Videhamukti is liberation from karma related to the mind and body. The jivanmukta has become free from the karmas of mind, no desire, no vasana, no icchha, nothing like that. He is living for lokakarunya on account of infinite love for everybody. He has a body and he has the karma of the body which may live for fifty, seventy or one hundred years. As long as his body lives, he has to live. At this time, if the jivanmukta dies, he can take another body, because he still has to perform the lokakarunya karma. He comes in another body again like an avatar, a siddha purusha or a mahatma.
As a beginner, I would like to know what is yoga. Patanjali says in his Yoga Sutras (1:2), Yogaschitta vritti nirodhah – Cessation of all mental activities is yoga. In the Bhagavad Gita (2:48), it says, Samatvam yoga uchyate – Equanimity of mind is yoga; and then in (2:50) Sri Krishna says, Yogah karmasu kaushalam – Expertise in action is yoga.
In the Gita there are no definitions about yoga, only the word yoga is used. In the chapter on karma yoga, when the word ‘yoga’ is used it means karma yoga and if it is used in the raja yoga chapter, it means raja yoga.
There is no necessity to be confused. First of all, let us start from Patanjali. What is yoga? Yogaschitta vritti nirodhah – to stop the vrittis of chitta, not the mind. Anger, happiness and dukha, suffering, are vrittis. In Patanjali’s raja yoga, vrittis are named in a particular style, but for our understanding let us say that happiness and unhappiness are vrittis. They are the patterns of the mind. In meditation or through yogic practices like yama, niyama, you are supposed to stop these patterns.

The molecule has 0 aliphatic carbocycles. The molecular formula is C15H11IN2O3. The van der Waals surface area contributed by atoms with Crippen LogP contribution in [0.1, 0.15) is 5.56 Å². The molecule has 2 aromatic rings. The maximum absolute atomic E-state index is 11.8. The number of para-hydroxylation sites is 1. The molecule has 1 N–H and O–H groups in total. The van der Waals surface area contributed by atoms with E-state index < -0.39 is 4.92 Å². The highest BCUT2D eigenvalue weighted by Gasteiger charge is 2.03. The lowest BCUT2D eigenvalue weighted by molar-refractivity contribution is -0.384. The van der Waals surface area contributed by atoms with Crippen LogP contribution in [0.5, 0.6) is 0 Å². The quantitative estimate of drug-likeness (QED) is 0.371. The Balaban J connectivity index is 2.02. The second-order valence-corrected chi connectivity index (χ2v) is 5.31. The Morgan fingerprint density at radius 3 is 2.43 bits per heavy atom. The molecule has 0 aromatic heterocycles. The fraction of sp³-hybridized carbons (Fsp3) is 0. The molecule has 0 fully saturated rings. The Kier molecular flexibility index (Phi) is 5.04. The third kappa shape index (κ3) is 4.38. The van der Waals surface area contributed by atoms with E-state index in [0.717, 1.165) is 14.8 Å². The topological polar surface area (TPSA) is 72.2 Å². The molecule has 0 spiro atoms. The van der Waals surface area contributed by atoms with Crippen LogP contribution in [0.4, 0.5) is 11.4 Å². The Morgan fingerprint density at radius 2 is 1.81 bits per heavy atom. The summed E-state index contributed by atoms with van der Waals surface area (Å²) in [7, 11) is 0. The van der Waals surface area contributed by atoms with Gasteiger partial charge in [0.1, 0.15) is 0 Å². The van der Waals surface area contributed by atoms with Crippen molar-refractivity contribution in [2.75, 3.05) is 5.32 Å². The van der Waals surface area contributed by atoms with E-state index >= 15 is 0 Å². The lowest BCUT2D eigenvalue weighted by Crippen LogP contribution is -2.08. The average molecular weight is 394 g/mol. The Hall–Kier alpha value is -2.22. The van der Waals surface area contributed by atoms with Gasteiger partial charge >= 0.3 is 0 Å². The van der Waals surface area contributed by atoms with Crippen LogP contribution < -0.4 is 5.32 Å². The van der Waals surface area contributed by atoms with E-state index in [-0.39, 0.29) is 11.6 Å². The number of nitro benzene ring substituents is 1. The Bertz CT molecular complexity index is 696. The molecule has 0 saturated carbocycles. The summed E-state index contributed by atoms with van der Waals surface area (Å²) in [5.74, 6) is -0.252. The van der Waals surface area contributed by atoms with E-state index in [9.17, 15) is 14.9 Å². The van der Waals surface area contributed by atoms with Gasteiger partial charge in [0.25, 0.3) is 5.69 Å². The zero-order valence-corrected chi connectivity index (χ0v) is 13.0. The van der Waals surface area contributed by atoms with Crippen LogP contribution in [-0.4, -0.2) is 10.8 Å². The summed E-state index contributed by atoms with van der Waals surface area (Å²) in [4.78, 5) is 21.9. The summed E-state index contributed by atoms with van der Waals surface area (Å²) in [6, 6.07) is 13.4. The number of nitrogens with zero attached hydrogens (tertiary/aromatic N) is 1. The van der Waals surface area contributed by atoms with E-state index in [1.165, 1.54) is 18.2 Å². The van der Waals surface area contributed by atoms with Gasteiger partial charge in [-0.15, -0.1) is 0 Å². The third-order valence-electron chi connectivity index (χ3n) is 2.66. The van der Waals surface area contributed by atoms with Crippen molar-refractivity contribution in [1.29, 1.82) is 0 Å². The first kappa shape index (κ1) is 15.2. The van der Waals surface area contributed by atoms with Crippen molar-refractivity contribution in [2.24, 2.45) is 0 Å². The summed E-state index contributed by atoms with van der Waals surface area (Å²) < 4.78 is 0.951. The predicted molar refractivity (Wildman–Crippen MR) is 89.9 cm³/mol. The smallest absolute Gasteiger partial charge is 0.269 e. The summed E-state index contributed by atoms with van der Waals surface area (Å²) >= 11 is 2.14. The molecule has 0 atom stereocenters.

When you stop these patterns, the mind attains a state of balance. If you are not affected by sukha or dukha, the mind becomes balanced, sambhava. When the mind attains balance, harmony, it becomes efficient. A calm, quiet and harmonized mind is more capable than a mind in disharmony. When the mind is free from vrittis, correct decisions can be taken. When the mind has many vrittis, like kama, krodha, lobha vritti, vrittis of desires, anger, greed, the mind makes mistakes in taking decisions which are not accurate.
Karmasu kaushalam can be interpreted in many ways. Whatever karma you do, be efficient in it. You are a householder and you have to get your children educated. Should they study arts, commerce or science? Should they enter business or service? That decision is also karma. This efficiency in karma will come if first of all you can harmonize your mind. There is no contradiction between these two.
The word ‘yoga’ in the Bhagavad Gita is used in a very broad sense. Starting with vishada yoga and ending with mokshasannyasa yoga. Here yoga is used in relation to the mind. When you are in depression and your mind is disappointed, you have a series of experiences on account of the depression. What do you do? Either you completely succumb to the depression or you try to get out of it. This attempt to come out of the state of depression is the first yoga when you are trying to balance your mind.